Airing the Laundry

There’s a mountain of clothes in my laundry room right now. Wet non-dryables hang on the rack while the darks sit in the washing machine. Piles of whites and colors wait their turn. When they are clean and dry, there won’t be any baskets to put them in because last week’s clothes haven’t yet made it into the drawers and closets where they belong.

And yet, I need to talk about Kingdom work.

I need to talk about the enormous need.

I need to talk about global problems with no simple solution and about individuals trapped by war, displaced by famine, orphaned by disease, abused by the cycles of government ineptitude or corruption or pure evil. We can wring our hands, we can succumb to despair, we can turn a blind eye because we don’t have the solution.

But we miss the opportunity to speak love into one life. Because that’s how God’s work is done… bit by bit, person by person… one cup of tea, one blood pressure cuff, one load of laundry at a time.

Lisa-Jo Baker, blogger mommy activist, launched a campaign today to build a place for mommies in Africa to do their laundry. She writes: “Today I want to invite you to do virtual laundry together.
Help One Now and the local South African organizations that my parents work with, Take Action and the James 127 Trust have the architectural plans and the permission to build a community water point.
It’s designed with moms in mind. To make laundry days easier and bringing home water for cooking and drinking simpler.
The water point will be:
• Consistent: because it will include a water storage tank so that even if water supply is interrupted, there will always be back up water.
• Convenient: the water point will include clothes washing troughs – to make doing laundry easier.
• Community friendly: there will be benches to sit and wait for a turn to wash clothes or gather water.
• And offer food security: because it will be the water supply for a future vegetable garden.
And because the Internet can build a virtual bridge between here and South Africa moms the world over can offer to share a laundry day together. We all get being buried under piles of kids’ clothes and the knowledge that what we washed today will be dirty again tomorrow.
Let’s do virtual laundry together. Let’s build a water point and laundry facility for our sisters and their kids in South Africa.
So that every time you fold those socks and super hero underoos you are reminded that moms do brave things. Including Laundry!”

Click here to read the whole blog.

I encourage you to go to the website and check it out. She has fabulous photos of the current water source, a hose coming out of the ground, surrounded by mud. And while sometimes I’m quite sure the water coming out of my washing machine must in fact resemble a mud bath, I can’t imagine washing my clothes in mud.

Children playing in the mud

Children playing in the mud

And I’ve heard mommies talk about using laundry as a way to praise God. To use the time folding as a time of prayer… praying over the individuals who will wear, dirty, stain, split seams of the very clothing I’m folding. Do it all, even the menial, for the glory of God.

Bit by bit, sock by sock, we get it done… the kingdom work.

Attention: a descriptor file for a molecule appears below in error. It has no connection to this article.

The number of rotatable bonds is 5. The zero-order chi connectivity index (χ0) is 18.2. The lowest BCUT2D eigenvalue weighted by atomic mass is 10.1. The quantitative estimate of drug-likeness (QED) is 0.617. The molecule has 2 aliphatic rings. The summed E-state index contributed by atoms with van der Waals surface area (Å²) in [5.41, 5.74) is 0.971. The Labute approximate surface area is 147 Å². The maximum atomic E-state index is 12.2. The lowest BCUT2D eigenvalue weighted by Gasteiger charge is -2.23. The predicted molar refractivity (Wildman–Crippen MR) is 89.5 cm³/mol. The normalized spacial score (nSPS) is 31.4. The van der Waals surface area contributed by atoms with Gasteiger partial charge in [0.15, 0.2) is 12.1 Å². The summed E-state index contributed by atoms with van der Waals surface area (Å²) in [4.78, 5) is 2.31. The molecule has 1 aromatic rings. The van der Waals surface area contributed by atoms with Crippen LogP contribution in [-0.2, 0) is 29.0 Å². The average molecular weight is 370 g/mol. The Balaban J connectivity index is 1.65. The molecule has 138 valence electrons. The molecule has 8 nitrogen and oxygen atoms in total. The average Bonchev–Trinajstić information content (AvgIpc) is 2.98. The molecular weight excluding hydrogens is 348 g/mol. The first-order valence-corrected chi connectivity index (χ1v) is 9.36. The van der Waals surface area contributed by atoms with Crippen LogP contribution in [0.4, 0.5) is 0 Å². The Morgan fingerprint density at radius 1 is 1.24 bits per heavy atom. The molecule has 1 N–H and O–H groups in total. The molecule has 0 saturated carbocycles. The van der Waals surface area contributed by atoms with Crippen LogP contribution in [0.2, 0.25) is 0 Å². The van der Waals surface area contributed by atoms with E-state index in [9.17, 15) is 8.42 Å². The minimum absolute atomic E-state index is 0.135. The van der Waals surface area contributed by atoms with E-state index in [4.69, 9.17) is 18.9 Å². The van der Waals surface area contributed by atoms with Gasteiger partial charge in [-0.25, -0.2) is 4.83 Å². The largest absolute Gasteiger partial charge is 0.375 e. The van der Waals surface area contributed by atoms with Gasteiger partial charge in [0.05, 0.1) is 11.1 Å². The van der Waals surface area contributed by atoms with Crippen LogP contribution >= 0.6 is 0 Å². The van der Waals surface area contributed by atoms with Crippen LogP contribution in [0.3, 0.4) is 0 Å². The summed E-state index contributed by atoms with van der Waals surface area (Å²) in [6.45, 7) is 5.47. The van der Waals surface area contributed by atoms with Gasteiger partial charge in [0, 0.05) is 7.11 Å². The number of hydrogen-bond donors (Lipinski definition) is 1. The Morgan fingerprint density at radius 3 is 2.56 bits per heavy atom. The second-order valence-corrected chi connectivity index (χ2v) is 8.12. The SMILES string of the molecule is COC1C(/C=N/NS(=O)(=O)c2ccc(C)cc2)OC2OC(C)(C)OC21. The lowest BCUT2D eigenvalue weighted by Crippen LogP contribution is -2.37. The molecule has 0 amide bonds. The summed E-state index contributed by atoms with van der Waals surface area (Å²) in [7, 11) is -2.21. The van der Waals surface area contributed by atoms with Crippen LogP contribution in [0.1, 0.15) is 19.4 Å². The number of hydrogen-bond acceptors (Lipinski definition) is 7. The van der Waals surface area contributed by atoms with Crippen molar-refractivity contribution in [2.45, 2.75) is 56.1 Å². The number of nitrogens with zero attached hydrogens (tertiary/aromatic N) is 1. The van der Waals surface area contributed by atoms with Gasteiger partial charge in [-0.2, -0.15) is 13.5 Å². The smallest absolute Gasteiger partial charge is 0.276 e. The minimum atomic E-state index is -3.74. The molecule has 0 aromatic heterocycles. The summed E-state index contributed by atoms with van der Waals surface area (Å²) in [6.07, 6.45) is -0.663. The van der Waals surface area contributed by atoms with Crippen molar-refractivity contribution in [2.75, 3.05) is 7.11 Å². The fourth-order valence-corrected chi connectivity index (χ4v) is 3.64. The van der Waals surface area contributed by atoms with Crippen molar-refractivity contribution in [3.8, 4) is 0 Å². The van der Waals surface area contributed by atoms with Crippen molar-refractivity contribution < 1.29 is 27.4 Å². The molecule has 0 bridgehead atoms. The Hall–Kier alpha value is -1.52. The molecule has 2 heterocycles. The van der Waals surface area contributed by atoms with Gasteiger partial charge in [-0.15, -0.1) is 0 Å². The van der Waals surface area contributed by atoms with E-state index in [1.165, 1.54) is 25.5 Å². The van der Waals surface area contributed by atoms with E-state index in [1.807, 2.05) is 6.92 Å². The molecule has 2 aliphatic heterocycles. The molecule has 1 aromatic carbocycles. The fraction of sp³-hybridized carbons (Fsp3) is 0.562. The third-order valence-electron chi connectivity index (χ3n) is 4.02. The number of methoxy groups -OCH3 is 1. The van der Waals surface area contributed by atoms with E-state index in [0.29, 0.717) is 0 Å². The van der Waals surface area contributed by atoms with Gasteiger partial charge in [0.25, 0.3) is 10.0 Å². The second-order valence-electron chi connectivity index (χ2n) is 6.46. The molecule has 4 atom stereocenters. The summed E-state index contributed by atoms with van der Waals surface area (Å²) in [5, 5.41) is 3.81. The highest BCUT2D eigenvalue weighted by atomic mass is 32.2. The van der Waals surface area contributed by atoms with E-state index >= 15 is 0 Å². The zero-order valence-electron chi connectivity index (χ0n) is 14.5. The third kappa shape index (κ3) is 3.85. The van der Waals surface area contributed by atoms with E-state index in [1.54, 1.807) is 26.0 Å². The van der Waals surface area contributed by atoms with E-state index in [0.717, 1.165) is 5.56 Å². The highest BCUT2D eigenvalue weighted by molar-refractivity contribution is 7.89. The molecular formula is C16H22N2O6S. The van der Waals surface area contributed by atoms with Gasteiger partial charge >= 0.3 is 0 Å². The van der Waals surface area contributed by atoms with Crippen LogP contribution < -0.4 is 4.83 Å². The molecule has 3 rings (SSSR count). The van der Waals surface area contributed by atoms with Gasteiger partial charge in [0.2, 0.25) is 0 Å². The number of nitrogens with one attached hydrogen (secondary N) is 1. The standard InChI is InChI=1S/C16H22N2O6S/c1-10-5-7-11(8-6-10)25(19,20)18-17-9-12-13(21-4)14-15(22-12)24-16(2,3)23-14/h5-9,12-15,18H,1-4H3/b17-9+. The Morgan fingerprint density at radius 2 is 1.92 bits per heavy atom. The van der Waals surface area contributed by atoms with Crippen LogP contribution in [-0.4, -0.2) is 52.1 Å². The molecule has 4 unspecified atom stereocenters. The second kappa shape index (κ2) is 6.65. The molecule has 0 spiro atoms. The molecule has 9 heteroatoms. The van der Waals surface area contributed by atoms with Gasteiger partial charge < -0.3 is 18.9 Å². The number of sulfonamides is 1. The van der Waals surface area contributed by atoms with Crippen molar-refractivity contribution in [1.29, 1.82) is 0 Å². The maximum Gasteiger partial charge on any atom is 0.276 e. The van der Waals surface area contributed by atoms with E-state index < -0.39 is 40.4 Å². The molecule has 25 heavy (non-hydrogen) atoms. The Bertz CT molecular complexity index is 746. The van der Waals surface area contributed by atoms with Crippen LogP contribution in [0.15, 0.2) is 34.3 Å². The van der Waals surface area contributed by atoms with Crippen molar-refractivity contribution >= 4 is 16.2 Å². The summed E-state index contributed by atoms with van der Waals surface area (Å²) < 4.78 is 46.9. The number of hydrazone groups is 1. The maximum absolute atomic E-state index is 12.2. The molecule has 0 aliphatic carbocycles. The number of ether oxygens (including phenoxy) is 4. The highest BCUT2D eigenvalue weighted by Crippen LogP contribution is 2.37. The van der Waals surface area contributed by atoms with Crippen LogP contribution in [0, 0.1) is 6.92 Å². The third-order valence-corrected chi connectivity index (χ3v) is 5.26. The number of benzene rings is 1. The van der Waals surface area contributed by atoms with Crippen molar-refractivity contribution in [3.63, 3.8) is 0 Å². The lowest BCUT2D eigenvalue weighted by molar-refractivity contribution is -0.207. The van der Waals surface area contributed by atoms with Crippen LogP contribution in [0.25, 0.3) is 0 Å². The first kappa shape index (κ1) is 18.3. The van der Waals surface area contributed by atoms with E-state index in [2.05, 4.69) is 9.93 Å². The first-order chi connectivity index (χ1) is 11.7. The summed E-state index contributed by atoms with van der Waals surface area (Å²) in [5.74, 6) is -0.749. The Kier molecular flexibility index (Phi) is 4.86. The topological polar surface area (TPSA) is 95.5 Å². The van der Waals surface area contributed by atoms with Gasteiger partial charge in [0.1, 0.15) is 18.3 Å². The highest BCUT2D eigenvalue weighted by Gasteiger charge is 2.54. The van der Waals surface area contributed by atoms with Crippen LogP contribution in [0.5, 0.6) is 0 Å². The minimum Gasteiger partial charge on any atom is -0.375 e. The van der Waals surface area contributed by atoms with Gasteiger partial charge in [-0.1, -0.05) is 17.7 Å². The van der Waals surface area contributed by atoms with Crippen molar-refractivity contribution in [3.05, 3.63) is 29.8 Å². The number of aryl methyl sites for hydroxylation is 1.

Laundry is hardly the extent of it though. Water in Africa is scarce. People sell water to make money. Wendy, who just returned from Zambia, South Africa, and Uganda, explained that her sponsored child, Scovia, a 14 year old Ugandan, walks one half km each way for water for her family. She carries it on her head. Scovia walks another 3 km each way to school. What water her family doesn’t use, they sell.

Wendy and Scovia

Wendy and Scovia

From childhood, from the moment a child can walk well, he or she is expected to carry water, even in a small jerrycan.

A boy struggles with his water load.

A boy struggles with his water load.

The distances are long, the water itself may be contaminated, and there is only so much to go around.

Carrying water on their heads

Carrying water on their heads

The same water that is used for laundry is often used for bathing and then transported home for cooking and drinking.

Gathering water by the side of the road.

Gathering water by the side of the road.

Frequently, animals use this same water for drinking, bathing, and as a toilet. It’s not easy to be healthy when this is your drinking water.

Laundry and water are carried in jerrycans long distances.

Laundry and water are carried in jerrycans long distances.

This is the big stuff. The kind of stuff that makes us scratch our heads, wring our hands. This is the stuff that has no easy answer. But as CompassioNow founder Ed Bjurstrom says, “We can wait around for government to figure it all out, or we can make strides to solve the problems in small ways, NOW.”

Bit by bit, sock by sock, cup of tea by cup of tea, blood pressure cuff by blood pressure cuff, person by person, we make strides, we tackle the big stuff.
Have you ever watched ants move house? They don’t just take the whole thing and lift it up and move it. They each take a part, …a morsel of food, a larvae, a clump of dirt… and they move it bit by bit.

A family heads to the water hole to do the laundry.

A family heads to the water hole to do the laundry.

Through the bravery of mommies building a laundry facility for neighbors in Africa, through the bravery of compassionate folks supporting CompassioNow, through the bravery of tea-lovers buying tea for a cause, we can move house like the ants. Bit by bit. It takes us all, acting in small ways, NOW.

Now, back to my laundry.

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